On Wednesday, bonds dropped and global stocks gained as news of an effective coronavirus vaccine outweighed worries about increasing infections. This fueled movement towards cut-price losers from the COVID-19 pandemic, like travel stocks. There was a 0.4% increase in the broad Euro STOXX 600, which added to a rally of 5% this week. Plus, it also resulted in a 0.1% gain in Asia-Pacific shares, other than Japan. There was also a surge in Wall Street gauges, with a 0.3% increase in S&P 500 futures. Most of the action resulted due to switching between stocks, as investors purchased beaten-down equities and sold-off COVID-19 winners.
There was a 1.1% gain in travel-related stocks, while tech firms, which include their U.S. counterparts, have seen an increase since the March crash driven by the coronavirus, declined by 0.5%. Bonds also made adjustments to the possibility of a post-pandemic world, as the yield on German Bunds, which are regarded as a benchmark for sovereign debt in the euro zone, rose to their highest in two months at -0.456%. On Tuesday, the yield on 10-year US Treasuries closed at their highest since March, although U.S. bond markets are shut down on Wednesday. When prices decline, bond yields tend to go up.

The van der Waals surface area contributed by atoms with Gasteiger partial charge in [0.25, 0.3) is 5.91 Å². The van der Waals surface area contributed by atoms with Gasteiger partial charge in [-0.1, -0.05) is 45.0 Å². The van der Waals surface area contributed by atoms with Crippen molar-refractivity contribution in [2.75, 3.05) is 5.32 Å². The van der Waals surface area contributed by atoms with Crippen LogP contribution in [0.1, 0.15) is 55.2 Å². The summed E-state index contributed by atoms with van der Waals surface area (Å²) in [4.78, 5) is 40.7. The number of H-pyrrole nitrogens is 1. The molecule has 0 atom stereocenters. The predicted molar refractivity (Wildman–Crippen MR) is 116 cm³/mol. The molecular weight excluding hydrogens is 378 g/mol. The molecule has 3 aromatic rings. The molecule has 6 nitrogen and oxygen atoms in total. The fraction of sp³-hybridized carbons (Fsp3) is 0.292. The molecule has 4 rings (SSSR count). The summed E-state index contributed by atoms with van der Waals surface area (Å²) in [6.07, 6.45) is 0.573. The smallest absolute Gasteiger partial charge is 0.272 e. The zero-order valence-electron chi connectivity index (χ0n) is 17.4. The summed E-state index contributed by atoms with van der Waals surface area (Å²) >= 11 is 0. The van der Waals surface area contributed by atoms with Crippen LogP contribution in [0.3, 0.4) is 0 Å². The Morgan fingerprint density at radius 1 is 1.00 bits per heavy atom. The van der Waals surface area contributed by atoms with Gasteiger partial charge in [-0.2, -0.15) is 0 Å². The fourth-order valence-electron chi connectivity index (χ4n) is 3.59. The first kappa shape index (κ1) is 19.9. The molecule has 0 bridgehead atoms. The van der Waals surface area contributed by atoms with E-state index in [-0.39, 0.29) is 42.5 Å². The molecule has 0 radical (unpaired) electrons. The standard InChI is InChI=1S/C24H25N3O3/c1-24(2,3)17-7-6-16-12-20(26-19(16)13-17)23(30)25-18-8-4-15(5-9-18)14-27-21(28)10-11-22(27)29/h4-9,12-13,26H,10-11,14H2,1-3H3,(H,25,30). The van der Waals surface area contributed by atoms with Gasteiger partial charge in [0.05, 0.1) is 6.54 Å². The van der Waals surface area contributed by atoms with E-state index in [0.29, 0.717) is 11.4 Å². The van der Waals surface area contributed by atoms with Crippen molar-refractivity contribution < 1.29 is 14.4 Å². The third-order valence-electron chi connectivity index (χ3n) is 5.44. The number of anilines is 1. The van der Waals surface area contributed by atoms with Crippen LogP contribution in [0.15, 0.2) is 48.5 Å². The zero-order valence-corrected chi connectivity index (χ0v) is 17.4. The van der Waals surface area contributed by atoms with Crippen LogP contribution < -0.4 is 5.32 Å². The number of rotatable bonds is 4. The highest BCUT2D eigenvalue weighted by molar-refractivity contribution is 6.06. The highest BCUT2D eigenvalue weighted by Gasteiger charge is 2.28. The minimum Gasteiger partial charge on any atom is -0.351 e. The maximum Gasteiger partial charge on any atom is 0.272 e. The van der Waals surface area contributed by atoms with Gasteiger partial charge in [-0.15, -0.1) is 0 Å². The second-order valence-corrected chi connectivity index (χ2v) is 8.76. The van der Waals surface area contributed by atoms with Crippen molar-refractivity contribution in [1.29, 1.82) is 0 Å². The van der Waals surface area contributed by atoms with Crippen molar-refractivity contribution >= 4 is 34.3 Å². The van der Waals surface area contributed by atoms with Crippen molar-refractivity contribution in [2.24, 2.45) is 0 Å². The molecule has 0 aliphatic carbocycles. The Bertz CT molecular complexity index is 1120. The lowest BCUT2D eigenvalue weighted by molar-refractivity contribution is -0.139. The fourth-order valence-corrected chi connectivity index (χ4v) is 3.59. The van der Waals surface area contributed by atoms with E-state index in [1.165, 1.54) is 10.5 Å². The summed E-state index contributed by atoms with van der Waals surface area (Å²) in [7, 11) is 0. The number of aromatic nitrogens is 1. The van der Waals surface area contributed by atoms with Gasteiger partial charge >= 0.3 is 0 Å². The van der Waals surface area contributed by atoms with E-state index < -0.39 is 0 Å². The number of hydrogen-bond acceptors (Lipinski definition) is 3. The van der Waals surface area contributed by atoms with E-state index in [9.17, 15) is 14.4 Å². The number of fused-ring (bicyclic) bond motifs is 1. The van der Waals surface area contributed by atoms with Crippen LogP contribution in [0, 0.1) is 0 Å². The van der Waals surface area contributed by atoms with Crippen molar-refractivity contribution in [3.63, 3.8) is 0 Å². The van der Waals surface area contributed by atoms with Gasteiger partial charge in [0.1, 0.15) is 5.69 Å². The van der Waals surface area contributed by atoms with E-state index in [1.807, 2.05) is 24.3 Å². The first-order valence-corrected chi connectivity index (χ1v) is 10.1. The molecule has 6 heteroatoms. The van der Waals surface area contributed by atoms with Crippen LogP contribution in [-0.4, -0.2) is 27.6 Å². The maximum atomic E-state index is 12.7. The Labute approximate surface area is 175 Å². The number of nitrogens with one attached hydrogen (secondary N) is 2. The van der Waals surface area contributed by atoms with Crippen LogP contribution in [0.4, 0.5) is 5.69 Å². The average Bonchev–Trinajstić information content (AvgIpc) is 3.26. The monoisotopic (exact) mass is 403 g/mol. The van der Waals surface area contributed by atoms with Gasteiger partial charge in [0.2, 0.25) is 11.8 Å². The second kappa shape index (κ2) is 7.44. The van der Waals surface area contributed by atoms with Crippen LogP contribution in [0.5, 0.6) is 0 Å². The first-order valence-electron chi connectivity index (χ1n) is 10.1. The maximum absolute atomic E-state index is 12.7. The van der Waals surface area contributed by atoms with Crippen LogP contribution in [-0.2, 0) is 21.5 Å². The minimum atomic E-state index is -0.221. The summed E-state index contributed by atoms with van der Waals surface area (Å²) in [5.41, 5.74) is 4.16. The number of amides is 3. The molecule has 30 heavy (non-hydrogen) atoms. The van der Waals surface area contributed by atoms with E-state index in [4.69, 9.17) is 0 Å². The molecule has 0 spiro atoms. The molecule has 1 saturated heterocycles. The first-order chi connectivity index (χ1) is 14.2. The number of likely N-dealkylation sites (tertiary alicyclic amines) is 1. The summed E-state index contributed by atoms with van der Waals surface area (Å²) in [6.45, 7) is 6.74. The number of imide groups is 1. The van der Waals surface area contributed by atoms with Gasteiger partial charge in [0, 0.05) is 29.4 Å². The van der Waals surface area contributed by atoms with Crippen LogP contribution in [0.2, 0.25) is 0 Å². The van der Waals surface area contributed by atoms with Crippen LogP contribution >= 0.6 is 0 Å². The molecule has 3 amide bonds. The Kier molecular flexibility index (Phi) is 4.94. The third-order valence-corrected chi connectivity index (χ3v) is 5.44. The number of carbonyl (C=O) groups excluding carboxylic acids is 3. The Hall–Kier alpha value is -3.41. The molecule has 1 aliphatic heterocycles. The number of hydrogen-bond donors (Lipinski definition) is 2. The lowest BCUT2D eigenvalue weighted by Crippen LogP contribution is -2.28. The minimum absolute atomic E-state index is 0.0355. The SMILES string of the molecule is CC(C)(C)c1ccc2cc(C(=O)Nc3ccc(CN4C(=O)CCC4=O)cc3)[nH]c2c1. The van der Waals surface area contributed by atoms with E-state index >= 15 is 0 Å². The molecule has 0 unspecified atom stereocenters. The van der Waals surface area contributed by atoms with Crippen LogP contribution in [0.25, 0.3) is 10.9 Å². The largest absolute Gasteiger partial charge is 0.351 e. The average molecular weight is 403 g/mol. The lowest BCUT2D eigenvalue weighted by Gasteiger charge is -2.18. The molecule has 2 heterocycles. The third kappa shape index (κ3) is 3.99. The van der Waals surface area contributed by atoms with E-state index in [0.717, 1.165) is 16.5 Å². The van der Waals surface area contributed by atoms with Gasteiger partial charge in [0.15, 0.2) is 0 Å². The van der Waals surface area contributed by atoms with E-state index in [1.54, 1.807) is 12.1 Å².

According to analysts, the markets are not wrong because it is quite clear who benefited from the pandemic and it was a given that when COVID-19 came to an end, the trend would reverse, which is exactly what has happened. Tracking shares in almost 50 countries, the MSCI world equity index rose by 0.1%, which meant that it was not that far away from the record highs it had reached on Monday. Investors have moved towards riskier options when it comes to equities, bonds and foreign exchange after Pfizer Inc. announced on Monday that its COVID-19 vaccine had proven to be effective.
The vaccine was developed with German firm BioNTech and had shown a success rate of 90% in preventing infection during clinical trials. On Monday alone, almost $2 trillion switched hands, which made it one of the heaviest trading days since the peak of the pandemic crisis. One of the major winners during the coronavirus were tech stocks, but they seemed to have lost out, as did safe-haven currencies, such as the Japanese yen. Oil futures climbed to two-month highs in anticipation of a better demand and a draw-down in supplies in a post-pandemic world.
There was also a surge in Brent crude futures by more than $1, as it reached $44.71 a barrel, which was close to the two-month high it had reached in the earlier session. Fixed income markets are also seeing a rotation of sorts, as bonds in Singapore, Japan, Thailand and South Korea fell, while gains were seen in riskier bonds in countries, such as Indonesia. There was a decline in New Zealand bonds as lower chances of negative rates were swiftly re-priced. In currency markets, there was a 1% climb in the kiwi dollar, as it reached a 19-month high after the rates were kept on hold by the Reserve Bank of New Zealand.